What’s The Best Credit Card for a Trip to the World Cup?
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Things are heating up in the Southern Hemisphere as the World Cup gets ready to kick off in Brazil; TPG reader Justin emailed me with a question about his upcoming trip to Rio:
“I’m soon off to Brazil for the World Cup, and I’m thinking of getting a new card specifically for the trip. I currently only have a Starwood Business Amex, which I use for domestic business travel and points, and as you know, the foreign fees are quite high. I’m looking for the best foreign travel card with no fees, easy cash access and great fraud protection at ATMs. Do you have any recommendations?”
When traveling abroad, you want to bring a debit card and a credit card with you. You never want to use your credit card for cash advances, or you’ll be hit hard with fees and interest. Most debit cards are protected both at home and abroad in the event that your information is stolen, but be sure to double check with your bank before you travel.
For foreign travel, the Barclaycard Arrival Plus World Elite Mastercard is a no-brainer. In addition to no foreign transaction fees, it has Chip and PIN capability, making it easy to use train ticket kiosks and other machines that require this technology. It comes with a bonus of 40,000 Arrival Plus points (after a spend of $3,000 in the first three months) that can be redeemed for travel at 1 cent apiece with a 10% rebate, resulting in a cash value of about $440.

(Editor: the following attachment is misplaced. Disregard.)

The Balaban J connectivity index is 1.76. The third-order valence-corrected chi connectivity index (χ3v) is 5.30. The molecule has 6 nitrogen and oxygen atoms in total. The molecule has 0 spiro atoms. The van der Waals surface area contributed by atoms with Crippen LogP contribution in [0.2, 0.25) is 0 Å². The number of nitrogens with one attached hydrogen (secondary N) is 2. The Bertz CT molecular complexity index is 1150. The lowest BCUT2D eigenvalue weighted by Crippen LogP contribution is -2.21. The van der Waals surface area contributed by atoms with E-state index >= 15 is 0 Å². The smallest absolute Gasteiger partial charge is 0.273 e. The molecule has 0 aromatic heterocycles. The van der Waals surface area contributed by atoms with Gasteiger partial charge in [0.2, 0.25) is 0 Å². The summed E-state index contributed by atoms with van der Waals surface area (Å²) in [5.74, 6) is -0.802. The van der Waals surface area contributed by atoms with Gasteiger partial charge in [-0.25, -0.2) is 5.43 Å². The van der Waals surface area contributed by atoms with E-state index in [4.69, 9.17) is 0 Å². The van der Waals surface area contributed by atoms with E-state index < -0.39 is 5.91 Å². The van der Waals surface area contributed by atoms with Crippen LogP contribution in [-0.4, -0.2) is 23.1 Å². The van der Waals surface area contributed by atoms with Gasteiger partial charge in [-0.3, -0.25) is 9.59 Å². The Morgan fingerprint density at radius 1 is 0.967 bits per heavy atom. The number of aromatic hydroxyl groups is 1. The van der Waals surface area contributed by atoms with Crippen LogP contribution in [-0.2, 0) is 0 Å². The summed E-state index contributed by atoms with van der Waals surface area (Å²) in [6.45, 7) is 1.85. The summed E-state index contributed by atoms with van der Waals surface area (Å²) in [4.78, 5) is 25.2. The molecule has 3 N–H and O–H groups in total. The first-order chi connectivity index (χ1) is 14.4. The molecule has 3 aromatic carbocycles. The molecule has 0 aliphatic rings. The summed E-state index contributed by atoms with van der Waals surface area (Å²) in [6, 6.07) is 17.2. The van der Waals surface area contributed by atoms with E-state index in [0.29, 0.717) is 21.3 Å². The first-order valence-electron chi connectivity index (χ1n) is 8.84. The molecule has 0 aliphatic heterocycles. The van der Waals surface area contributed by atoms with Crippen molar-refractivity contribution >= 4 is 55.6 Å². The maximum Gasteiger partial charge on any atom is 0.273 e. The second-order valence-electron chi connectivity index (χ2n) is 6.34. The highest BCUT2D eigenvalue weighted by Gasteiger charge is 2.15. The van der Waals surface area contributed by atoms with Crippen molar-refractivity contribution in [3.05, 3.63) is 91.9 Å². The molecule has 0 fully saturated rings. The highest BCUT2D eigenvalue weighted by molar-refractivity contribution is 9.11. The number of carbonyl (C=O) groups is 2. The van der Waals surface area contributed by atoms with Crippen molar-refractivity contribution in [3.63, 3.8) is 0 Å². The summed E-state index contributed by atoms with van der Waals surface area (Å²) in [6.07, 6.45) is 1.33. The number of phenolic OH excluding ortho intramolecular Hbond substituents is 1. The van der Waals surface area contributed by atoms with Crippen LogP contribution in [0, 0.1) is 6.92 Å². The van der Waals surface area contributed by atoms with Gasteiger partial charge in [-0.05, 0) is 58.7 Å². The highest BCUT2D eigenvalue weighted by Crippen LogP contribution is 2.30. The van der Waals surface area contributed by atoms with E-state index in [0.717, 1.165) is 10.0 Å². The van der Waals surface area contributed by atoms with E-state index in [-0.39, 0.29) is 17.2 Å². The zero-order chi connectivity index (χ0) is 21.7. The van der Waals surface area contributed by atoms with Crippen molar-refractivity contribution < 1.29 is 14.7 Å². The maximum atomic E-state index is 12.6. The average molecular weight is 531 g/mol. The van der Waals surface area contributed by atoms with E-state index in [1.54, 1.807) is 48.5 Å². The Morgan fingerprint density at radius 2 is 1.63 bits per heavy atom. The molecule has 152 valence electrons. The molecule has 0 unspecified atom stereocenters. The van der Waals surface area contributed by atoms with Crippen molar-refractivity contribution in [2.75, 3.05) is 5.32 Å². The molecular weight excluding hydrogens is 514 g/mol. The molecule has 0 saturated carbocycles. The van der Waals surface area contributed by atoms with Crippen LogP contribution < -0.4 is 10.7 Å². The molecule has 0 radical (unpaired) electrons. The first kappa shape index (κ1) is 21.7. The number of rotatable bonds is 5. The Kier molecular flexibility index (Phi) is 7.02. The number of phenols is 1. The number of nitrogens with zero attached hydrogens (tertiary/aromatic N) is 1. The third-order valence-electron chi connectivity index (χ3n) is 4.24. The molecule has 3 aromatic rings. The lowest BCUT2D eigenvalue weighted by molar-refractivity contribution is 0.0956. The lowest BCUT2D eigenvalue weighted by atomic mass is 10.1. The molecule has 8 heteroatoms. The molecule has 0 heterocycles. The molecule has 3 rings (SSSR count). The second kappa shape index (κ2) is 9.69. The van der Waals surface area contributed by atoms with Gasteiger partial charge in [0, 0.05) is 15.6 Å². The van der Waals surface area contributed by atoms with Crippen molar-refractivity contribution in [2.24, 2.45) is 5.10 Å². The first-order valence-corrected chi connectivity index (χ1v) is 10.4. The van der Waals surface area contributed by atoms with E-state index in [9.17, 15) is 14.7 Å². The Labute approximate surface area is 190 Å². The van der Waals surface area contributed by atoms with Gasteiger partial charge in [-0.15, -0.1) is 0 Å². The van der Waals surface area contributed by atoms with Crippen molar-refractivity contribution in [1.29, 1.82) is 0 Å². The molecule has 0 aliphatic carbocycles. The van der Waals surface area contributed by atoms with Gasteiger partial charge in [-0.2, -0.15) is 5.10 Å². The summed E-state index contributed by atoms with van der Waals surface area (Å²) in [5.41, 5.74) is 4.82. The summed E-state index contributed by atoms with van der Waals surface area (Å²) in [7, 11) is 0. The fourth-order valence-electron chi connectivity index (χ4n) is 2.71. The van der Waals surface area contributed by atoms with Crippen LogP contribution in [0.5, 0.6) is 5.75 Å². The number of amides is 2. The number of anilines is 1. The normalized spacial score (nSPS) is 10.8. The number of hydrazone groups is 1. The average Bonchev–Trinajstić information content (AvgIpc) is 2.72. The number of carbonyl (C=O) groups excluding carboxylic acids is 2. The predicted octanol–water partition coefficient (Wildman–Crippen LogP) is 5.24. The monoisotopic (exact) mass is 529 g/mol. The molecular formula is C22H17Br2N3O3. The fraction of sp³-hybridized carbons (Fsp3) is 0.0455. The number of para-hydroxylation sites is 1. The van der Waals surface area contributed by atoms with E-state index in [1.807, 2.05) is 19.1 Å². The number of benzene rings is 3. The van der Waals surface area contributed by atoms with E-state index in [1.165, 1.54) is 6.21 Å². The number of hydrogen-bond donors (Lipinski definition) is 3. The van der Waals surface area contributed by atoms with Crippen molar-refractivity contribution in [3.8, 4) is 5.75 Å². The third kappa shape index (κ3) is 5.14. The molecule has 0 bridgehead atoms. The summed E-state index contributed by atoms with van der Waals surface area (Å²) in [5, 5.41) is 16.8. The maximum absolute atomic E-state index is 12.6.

I also never leave home without my Chase Sapphire Preferred card, as in addition to no foreign transaction fees and Chip and Signature capability, it earns double Chase Ultimate Rewards points on all travel and dining – and I can assure you, you’ll want to be dining out a lot in Brazil! The card also earns a 7% bonus at the end of the year, meaning you essentially earn 2.14 valuable Chase points per dollar spent.
But don’t use either to get cash from an ATM! I always use my Chase debit card to get cash from foreign ATMs because the fee is relatively low and the exchange rates are cheaper than what you’d get from an exchange bureau. Here’s a post on minimizing your fees when withdrawing cash abroad.
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